Date of Award

8-2006

Degree Type

Dissertation

Degree Name

Doctor of Philosophy

Major

Business Administration

Major Professor

John T. Mentzer

Committee Members

Theodore P. Stank, Matthew B. Myers, Robert T. Ladd

Abstract

The purpose of this dissertation is to examine the loyalty phenomenon and to understand the role of logistics service in creating customer loyalty. The main objective is to help companies assess the impact of logistics service in creating loyalty. Logistics service quality is purported to consist of two separate constructs – relational LSQ and operational LSQ. These elements of LSQ drive satisfaction. This research also explores the loyalty phenomenon, which is conceptualized as a causal relationship between affective commitment and purchasing behavior. The strength of this relationship is proposed to be moderated by calculative commitment, which involves the calculation of costs and benefits and the assessment of the investments made in the relationship, along with the availability of alternatives. Further, satisfaction influences the loyalty relationship differently. This research contends that satisfaction has a linear relationship to affective commitment, but its relationship to purchase behavior is nonlinear, being more significant at the extremes. These constructs are defined and operationalized, and by testing its components, along with calculative commitment and satisfaction, different loyalty "types" should be identified. Understanding that firms have a portfolio of different customer relationships, the research should ascertain what conditions drive various types of customer relationships.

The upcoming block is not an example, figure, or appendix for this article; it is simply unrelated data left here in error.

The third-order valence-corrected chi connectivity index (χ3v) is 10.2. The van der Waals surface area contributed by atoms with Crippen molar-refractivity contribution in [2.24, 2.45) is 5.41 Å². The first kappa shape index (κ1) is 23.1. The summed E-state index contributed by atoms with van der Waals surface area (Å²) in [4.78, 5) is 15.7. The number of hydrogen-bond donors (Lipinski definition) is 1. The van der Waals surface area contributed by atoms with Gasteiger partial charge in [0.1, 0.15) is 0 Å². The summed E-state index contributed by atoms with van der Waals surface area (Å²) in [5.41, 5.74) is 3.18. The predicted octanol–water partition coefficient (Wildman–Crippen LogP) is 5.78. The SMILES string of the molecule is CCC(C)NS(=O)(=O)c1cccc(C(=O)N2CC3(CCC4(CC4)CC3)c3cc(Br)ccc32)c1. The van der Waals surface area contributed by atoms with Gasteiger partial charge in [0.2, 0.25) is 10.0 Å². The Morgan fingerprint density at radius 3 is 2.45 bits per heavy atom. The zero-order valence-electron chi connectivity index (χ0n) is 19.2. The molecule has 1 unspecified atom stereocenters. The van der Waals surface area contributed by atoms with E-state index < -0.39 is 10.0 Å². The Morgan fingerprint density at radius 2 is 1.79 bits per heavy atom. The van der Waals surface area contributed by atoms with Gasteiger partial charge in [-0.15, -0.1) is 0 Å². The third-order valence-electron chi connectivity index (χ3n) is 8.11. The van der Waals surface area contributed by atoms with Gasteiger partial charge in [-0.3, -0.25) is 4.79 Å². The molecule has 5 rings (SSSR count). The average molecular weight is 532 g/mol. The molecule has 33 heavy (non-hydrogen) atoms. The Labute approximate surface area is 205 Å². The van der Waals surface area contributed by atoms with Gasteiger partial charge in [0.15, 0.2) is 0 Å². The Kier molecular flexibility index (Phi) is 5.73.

This nomological model should also provide managerial insight to the proposition that there are different loyalty "types" that would have different strategic implications. Top firms recognize the differences in the needs and desires of major customers and design offerings according to those needs (Zhao, Droge and Stank 1996). Because an important goal for firms is to grow a larger share of the profitable revenue available (Bowersox, Closs and Stank 2000), managers must realize that not all customers are the same. This research should help distinguish different customer segments based on their loyalty profiles. If the loyalty relationship can be better understood, then managers will have more clarity about how to determine what level of logistics service (as well as other services) to provide to different customer groups.

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